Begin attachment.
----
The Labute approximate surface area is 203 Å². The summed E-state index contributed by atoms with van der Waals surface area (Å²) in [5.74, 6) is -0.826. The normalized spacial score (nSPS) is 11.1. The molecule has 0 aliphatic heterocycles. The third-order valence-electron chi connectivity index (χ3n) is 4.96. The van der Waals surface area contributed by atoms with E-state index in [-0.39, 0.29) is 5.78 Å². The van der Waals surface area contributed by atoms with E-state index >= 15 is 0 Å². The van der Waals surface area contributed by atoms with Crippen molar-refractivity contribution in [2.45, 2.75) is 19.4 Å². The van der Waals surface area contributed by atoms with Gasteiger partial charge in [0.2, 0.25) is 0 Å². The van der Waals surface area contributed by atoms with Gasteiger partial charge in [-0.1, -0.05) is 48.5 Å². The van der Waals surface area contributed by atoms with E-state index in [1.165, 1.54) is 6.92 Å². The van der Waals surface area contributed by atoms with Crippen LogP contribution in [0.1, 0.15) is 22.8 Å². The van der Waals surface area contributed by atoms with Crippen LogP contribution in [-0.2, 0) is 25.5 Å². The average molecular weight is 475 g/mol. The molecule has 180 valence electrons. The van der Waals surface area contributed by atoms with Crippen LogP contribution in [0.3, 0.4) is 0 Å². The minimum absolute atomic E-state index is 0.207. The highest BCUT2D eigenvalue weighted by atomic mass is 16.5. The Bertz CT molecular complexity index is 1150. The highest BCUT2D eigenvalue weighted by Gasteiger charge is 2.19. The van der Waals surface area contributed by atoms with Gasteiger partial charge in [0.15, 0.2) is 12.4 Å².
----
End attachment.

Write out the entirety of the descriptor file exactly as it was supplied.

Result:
The Labute approximate surface area is 203 Å². The summed E-state index contributed by atoms with van der Waals surface area (Å²) in [5.74, 6) is -0.826. The normalized spacial score (nSPS) is 11.1. The molecule has 0 aliphatic heterocycles. The third-order valence-electron chi connectivity index (χ3n) is 4.96. The van der Waals surface area contributed by atoms with E-state index in [-0.39, 0.29) is 5.78 Å². The van der Waals surface area contributed by atoms with E-state index >= 15 is 0 Å². The van der Waals surface area contributed by atoms with Crippen molar-refractivity contribution in [2.45, 2.75) is 19.4 Å². The van der Waals surface area contributed by atoms with Gasteiger partial charge in [0.2, 0.25) is 0 Å². The van der Waals surface area contributed by atoms with Gasteiger partial charge in [-0.1, -0.05) is 48.5 Å². The van der Waals surface area contributed by atoms with E-state index in [1.165, 1.54) is 6.92 Å². The van der Waals surface area contributed by atoms with Crippen LogP contribution in [0.1, 0.15) is 22.8 Å². The van der Waals surface area contributed by atoms with Crippen LogP contribution in [-0.2, 0) is 25.5 Å². The average molecular weight is 475 g/mol. The molecule has 180 valence electrons. The van der Waals surface area contributed by atoms with Crippen LogP contribution in [0.3, 0.4) is 0 Å². The minimum absolute atomic E-state index is 0.207. The highest BCUT2D eigenvalue weighted by atomic mass is 16.5. The Bertz CT molecular complexity index is 1150. The highest BCUT2D eigenvalue weighted by Gasteiger charge is 2.19. The van der Waals surface area contributed by atoms with Gasteiger partial charge in [0.15, 0.2) is 12.4 Å².